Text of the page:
In one of the worst kept secrets in Florida politics, state Rep. Margaret Good has announced she is running for Congress.
The Sarasota Democrat dropped a news release early Monday morning announcing she will challenge U.S. Rep. Vern Buchanan.
“I have realized it’s not just my state house district that needs better representation,” Good told Florida Politics. “It’s this entire region. There are so many things we should be expecting out of our representative. We are not getting real results out of Washington.”
Buchanan, a Sarasota Republican, in November won election to a seventh term in Florida’s 16th Congressional District. He welcomed the Democrat to the contest.
“Next year’s election is going to be pivotal to determine the direction of the country,” Buchanan said.
“I look forward to being part of that discussion. I welcome Margaret to the race and anyone else who wants to get in. A thoughtful discussion of the issues is always important for democracy.”
Good promised a campaign focused on substance.
“I don’t see this as I’m running as a Democrat or a Republican,” she said. “I am running as an American. I am concerned about the actual issues facing Floridians.”
She said Washington hasn’t done enough for more than 2 million Floridians without health care, and must become proactive to react to climate change and sea level rise.
“We should be addressing those issues at every single level of government,” Good said.
By the time a news release dropped into inboxes Monday, Good’s move was no surprise.
“I’m running for Congress to serve the people of Florida, and we must look beyond three-word slogans and rise above divisive rhetoric to solve our challenges and create a better future,” she said.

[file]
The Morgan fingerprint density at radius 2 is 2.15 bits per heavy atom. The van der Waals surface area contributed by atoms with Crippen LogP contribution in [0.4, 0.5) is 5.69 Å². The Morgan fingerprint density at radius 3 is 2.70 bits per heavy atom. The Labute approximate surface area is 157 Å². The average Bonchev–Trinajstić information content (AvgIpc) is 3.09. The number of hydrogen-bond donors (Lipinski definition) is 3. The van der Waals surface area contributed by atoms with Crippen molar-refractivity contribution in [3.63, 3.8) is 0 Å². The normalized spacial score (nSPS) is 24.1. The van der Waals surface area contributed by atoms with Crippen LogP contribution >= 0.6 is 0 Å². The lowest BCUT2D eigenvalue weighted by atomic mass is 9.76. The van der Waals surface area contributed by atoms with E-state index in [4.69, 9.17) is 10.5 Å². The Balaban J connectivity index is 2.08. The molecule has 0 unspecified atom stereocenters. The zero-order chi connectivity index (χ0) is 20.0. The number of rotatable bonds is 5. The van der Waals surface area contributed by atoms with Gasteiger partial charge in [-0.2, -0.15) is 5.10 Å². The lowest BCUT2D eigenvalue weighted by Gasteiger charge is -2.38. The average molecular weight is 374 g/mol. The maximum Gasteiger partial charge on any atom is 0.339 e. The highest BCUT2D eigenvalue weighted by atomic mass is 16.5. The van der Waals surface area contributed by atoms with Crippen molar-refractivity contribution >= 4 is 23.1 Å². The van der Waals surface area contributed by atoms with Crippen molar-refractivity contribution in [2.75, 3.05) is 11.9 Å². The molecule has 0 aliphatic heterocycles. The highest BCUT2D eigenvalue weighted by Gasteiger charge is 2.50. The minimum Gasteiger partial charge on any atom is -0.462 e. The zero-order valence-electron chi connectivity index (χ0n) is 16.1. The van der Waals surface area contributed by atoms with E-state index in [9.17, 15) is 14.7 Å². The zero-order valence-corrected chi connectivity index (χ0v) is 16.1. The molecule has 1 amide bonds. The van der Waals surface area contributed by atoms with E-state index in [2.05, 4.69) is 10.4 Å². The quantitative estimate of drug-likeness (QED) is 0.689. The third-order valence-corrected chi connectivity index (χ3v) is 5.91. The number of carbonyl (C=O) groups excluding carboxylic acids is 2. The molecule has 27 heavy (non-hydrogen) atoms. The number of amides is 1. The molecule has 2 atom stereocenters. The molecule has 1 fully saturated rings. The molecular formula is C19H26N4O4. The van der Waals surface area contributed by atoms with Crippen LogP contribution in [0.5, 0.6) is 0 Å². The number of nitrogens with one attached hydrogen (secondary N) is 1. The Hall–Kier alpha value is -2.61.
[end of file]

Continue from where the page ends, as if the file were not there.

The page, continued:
Sources with the Democratic Congressional Campaign Committee earlier confirmed she’d met with them as well.
Her official announcement harkened back to her star-making run for state House in 2018.
That included a nationally-watched special election victory in February 2018 over Republican James Buchanan, her new opponent’s son.
“I first ran for office because our community has real issues that are not being addressed. From water quality to public education to health care, we deserve better,” she said.
When asked about the greater challenge that comes in trying to unseat an incumbent, Good said she’s up to the task.
“I’m not afraid of a tough fight,” she said, “especially when it’s about doing what’s right for this community. That’s why I ran in that special election and it’s why I’m running now. I want to see a change and to make an actual difference.”
And she feels there is hunger in the Congressional District for new representation.
“When I have talked to voters and people across our community, they are talking about how they can’t afford health care, about prescription drug prices rising, about water quality and sea level rise,” she said.
“It’s not just me that wants to see a more proactive approach. This is what Southwest Florida deserves.”
Local Democrats expressed confidence she will once again find success challenging the elder Buchanan.
“What helped Margaret Good win both her special election and reelection to the Florida House was a grassroots-driven field program and a first-class fundraising performance that met, understood, and listened to voters throughout her district,” said JoAnne DeVries, Sarasota County Democratic Party chair.
“I’m confident she will bring the same tenacity to this congressional campaign.”
It surely will be a different challenge stepping up against an incumbent, one who beat his last Democratic challenger by 10 points.
But Good said she’s up to the task.
“We need a representative who will listen to people, work hard, and do the right thing, even when it means working with those you don’t always agree with or standing up to your own party,” she said.
Good’s run for Congress has political ramifications beyond the Congressional seat. Her federal candidacy means she won’t be seeking re-election in Florida House District 72.
Democrats feel confident in candidates already expressing interest, they said. But Good said she ultimately felt urgency to run for Congress.
“This is about voters of District 16,” she said. “I know it’s not just the voters in my House district that deserve better representation.”